unethical and unprofessional law enforcement conduct, as a start to this
absurdist comedy of errors against Bala. Currently, he is detained at Gbabasawa
police station in Kaduna. Some local sources speculate the police detainment comes
from a charge of blasphemy against him. The main claim stated “provocative and
annoying” statements publicly on social media by Bala towards Muslims,
specifically. If this is the case, and if some Islamic ethics incorporates the
Golden Rule, then the Golden Rule can be applied here. Muhammad
Sani Tahir
on Facebook stated, “People like Mubarak Bala aren’t supposed
to be on Social media, he has no regard for any Religion and the exalted beings
we hold so dear in our minds.” This sounds provocative and annoying to some
non-religious people, potentially. Shall we lay a criminal complaint? Halima
Sa’adiya Umar started a Change.Org campaign stating:

Mubarak is blaspheming against the religion of Islam. He should practice his atheism and let Muslims be! “For you is your religion and for me is my religion”

His utterances are capable of causing unrest which could cause religious and social upheaval in the country.

Facebook is meant to promote & encourage relationships, allowing his kind to be on the platform is catastrophic. Freedom of expression is not synonymous to hate speech that can cause mayhem in Nigeria.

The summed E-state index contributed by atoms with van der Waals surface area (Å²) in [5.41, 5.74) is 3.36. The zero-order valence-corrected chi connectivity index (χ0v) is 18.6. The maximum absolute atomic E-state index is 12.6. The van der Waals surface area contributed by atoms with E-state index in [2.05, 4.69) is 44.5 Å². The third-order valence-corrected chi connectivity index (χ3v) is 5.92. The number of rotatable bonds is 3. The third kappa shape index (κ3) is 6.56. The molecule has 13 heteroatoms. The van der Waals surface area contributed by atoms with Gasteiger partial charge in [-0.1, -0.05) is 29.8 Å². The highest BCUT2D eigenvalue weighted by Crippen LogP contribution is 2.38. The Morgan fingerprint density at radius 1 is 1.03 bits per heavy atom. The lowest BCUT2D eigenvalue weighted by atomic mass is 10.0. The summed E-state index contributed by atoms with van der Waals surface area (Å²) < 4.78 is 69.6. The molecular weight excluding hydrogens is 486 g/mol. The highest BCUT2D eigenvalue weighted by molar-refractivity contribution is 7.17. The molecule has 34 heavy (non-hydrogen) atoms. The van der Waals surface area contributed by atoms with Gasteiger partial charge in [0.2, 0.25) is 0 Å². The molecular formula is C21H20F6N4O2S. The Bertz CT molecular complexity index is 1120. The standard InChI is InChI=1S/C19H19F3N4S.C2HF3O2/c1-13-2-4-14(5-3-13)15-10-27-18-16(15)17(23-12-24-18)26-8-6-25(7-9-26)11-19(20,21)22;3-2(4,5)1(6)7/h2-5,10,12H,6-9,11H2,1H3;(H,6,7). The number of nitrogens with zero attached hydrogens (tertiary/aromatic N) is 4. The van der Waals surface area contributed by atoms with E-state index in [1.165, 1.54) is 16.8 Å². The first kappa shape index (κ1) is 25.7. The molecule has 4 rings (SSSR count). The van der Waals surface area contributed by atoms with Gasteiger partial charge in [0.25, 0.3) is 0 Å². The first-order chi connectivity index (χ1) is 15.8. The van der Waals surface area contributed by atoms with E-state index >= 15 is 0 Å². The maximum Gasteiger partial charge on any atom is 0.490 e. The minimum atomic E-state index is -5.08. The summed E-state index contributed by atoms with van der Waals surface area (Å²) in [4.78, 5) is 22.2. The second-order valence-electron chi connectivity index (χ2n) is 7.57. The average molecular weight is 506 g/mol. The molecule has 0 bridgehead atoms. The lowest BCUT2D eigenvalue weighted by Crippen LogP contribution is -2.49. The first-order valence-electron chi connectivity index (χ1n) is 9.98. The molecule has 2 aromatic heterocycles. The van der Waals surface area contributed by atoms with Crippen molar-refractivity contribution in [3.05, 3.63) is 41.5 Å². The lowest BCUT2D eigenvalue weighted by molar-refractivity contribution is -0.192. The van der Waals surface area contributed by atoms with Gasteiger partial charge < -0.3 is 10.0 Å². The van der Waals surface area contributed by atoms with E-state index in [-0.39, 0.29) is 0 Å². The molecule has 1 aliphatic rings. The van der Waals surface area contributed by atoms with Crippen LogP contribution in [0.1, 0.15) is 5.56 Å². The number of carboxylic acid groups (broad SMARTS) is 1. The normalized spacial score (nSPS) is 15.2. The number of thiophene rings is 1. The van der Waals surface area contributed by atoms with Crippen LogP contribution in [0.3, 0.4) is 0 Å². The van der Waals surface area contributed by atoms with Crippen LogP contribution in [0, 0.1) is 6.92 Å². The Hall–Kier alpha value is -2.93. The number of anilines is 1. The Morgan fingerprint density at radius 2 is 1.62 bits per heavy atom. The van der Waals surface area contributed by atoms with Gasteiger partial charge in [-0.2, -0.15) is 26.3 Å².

A
petition with a goal of 25,000 online people and, at the time of publication of
this article almost 17,000 signatures in its first 12 hours. This seems provocative
and annoying. Once more, shall we make a charge? Unrest and upheaval based on
words denigrates one’s own sect of one community, so as to reduce their humanity;
in that, Umar asserts this claim with the implicatory obligation to point out the
obvious and embarrassing logical consequence of the statements about “utterances”
‘causing’ irrational actions by her particular Muslim community (not all
Nigerian Muslims, which one would gather from reading this blanket statement).
The implied statement is followers of Islam within the circle for Umar cannot
handle themselves; with some opinions or expressed ideas counter to the
assertions of the faith, they can’t help themselves in enacting “unrest” and “religious
and social upheaval in the country.” How offensive to the dignity and humanity
of some followers of Islam, individual Muslims, my personal belief is
individual Nigerian Muslims are every bit as capable of critical inquiry and
have the capacity for rational thought and reaction to freely expressed
opinions and ideas as much as anyone else of any other ethnicity, nationality,
or religion. I find the implication of the statements by Umar about followers
of Islam beyond provocative and annoying: dehumanizing. Shall we make a
criminal complaint here too?

“Provocative
and annoying” as the main statements here because several lawyers petitioned the Kano state with the